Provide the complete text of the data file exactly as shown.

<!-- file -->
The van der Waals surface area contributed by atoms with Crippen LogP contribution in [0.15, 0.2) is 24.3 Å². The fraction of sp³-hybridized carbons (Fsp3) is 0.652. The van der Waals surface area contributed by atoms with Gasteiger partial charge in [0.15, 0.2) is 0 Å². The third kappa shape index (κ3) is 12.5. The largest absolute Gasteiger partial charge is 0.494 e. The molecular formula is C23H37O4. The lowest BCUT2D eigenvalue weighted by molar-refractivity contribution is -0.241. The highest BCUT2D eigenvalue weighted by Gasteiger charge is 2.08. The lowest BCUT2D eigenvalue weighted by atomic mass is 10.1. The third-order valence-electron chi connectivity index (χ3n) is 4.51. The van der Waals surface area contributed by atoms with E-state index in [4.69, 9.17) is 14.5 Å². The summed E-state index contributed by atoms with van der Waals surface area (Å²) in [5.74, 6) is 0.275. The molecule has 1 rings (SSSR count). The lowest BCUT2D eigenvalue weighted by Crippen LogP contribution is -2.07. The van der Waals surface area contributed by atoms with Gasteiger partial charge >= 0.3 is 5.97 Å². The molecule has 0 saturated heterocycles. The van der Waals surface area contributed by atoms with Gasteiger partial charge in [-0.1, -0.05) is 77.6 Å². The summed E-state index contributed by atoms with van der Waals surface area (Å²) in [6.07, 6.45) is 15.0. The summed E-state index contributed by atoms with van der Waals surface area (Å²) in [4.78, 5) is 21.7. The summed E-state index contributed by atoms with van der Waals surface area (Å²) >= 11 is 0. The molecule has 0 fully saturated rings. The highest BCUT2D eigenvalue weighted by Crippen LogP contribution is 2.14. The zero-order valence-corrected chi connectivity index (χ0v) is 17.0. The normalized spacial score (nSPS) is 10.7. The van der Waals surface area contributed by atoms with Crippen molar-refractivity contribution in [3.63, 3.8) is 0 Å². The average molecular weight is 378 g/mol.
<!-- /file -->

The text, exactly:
The van der Waals surface area contributed by atoms with Crippen LogP contribution in [0.15, 0.2) is 24.3 Å². The fraction of sp³-hybridized carbons (Fsp3) is 0.652. The van der Waals surface area contributed by atoms with Gasteiger partial charge in [0.15, 0.2) is 0 Å². The third kappa shape index (κ3) is 12.5. The largest absolute Gasteiger partial charge is 0.494 e. The molecular formula is C23H37O4. The lowest BCUT2D eigenvalue weighted by molar-refractivity contribution is -0.241. The highest BCUT2D eigenvalue weighted by Gasteiger charge is 2.08. The lowest BCUT2D eigenvalue weighted by atomic mass is 10.1. The third-order valence-electron chi connectivity index (χ3n) is 4.51. The van der Waals surface area contributed by atoms with E-state index in [4.69, 9.17) is 14.5 Å². The summed E-state index contributed by atoms with van der Waals surface area (Å²) in [5.74, 6) is 0.275. The molecule has 1 rings (SSSR count). The lowest BCUT2D eigenvalue weighted by Crippen LogP contribution is -2.07. The van der Waals surface area contributed by atoms with Gasteiger partial charge >= 0.3 is 5.97 Å². The molecule has 0 saturated heterocycles. The van der Waals surface area contributed by atoms with Gasteiger partial charge in [-0.1, -0.05) is 77.6 Å². The summed E-state index contributed by atoms with van der Waals surface area (Å²) in [6.07, 6.45) is 15.0. The summed E-state index contributed by atoms with van der Waals surface area (Å²) in [4.78, 5) is 21.7. The summed E-state index contributed by atoms with van der Waals surface area (Å²) >= 11 is 0. The molecule has 0 fully saturated rings. The highest BCUT2D eigenvalue weighted by Crippen LogP contribution is 2.14. The zero-order valence-corrected chi connectivity index (χ0v) is 17.0. The normalized spacial score (nSPS) is 10.7. The van der Waals surface area contributed by atoms with Crippen molar-refractivity contribution in [3.63, 3.8) is 0 Å². The average molecular weight is 378 g/mol.